Bayshore beaches need long-range plan
It's great news that Delaware Bay beaches are in line for $25 million from the federal Water Resources Development Act of 2022. It's also great that the federal government will pay 90% of the cost for U.S. Army Corps of Engineers projects to restore sand to areas along the bayshore.
The remaining hurdle is to decide what non-federal agency provides the matching 10% funding. State officials can surely find $2.5 million.
Until final agreements are signed, we don't know how the funds will be spent and what beaches will be replenished. The bayshore includes a 27-mile stretch from Pickering Beach to Lewes Beach.
The five Atlantic beaches are undergoing replenishment projects, starting with Rehoboth Beach. The Army Corps and the Department of Natural Resources and Environmental Control have had a plan in place to rebuild and renourish 26 miles of ocean beaches since 2004. There has never been such a plan for the bay beaches.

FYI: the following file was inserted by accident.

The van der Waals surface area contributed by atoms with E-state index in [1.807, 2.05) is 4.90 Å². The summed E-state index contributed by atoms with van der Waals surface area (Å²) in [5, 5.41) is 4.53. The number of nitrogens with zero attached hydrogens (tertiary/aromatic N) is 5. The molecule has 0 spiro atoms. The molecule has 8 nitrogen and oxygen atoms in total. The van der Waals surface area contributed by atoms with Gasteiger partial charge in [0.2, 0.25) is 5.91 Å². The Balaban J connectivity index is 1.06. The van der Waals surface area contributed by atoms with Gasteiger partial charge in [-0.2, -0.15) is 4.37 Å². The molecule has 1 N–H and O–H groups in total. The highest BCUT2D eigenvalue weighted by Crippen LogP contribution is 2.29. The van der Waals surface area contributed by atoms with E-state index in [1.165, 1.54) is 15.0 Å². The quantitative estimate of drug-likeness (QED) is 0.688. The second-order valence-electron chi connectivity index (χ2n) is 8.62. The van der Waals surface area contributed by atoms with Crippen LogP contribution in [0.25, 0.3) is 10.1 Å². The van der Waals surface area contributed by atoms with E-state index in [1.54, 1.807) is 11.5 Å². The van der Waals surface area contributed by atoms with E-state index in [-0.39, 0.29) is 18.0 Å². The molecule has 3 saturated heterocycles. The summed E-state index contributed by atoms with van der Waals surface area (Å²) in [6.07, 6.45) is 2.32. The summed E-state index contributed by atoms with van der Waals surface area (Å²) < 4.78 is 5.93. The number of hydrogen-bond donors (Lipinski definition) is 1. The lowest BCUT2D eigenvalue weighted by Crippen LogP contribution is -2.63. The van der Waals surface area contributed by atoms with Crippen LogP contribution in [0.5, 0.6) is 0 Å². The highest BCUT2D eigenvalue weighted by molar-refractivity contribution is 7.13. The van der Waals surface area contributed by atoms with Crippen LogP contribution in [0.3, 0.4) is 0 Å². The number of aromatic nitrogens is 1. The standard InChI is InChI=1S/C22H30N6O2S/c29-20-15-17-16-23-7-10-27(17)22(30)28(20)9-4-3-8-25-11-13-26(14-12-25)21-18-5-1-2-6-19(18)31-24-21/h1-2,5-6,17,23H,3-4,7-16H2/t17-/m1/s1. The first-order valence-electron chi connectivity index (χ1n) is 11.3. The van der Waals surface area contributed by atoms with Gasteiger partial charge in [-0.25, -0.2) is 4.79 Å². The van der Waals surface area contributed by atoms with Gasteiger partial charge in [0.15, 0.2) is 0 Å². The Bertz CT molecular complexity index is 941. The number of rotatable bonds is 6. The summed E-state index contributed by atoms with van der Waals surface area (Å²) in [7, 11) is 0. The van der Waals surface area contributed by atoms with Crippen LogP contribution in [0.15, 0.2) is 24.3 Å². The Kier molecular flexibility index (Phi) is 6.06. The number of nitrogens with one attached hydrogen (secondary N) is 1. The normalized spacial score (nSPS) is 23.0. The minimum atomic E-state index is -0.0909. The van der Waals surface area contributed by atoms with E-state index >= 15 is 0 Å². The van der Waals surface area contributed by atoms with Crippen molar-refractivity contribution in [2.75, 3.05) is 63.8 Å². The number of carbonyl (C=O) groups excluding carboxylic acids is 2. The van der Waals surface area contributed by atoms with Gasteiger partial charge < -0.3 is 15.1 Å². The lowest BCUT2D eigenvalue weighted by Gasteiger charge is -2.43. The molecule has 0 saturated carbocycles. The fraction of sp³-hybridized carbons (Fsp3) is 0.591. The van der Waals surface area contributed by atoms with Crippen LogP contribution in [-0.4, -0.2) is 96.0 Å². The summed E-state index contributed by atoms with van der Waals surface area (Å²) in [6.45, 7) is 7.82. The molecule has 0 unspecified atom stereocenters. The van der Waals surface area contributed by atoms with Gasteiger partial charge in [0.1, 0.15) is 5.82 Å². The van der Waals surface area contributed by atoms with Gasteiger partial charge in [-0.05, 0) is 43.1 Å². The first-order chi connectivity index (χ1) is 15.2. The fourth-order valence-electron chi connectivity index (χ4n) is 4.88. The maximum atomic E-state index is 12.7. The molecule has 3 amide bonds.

Although $25 million is a lot of money, when considering the high cost of beach replenishment, it's not nearly enough. It will cost an estimated $110 million to complete what must be done to protect the bay beaches today and into the future.
Unfortunately, bay beach replenishment projects have a short lifespan due to storms that pound the coast.
What is really needed are engineered beaches where the dunes are rebuilt, planted with beach grass and completed with a back barrier overwash area, which helps protect property and infrastructure. Engineered beaches are more sustainable, and provide protection from high tides and storms.
Work done at Broadkill Beach and Fowler Beach provides perfect examples of engineered beaches.
Lewes Beach tends to be last on the list when replenishment occurs. At high tide, some beach sections are no wider than 10-15 feet.
Lewes Beach should be included as part of the ocean beach replenishment plan because of the important economic role the city plays in the state's $3 billion tourism industry.
We urge state, local and federal officials to use the Bay Beach Association as a catalyst to develop a long-term plan to replenish and stabilize bayshore beaches, along with developing a plan to replenish sections of Lewes Beach.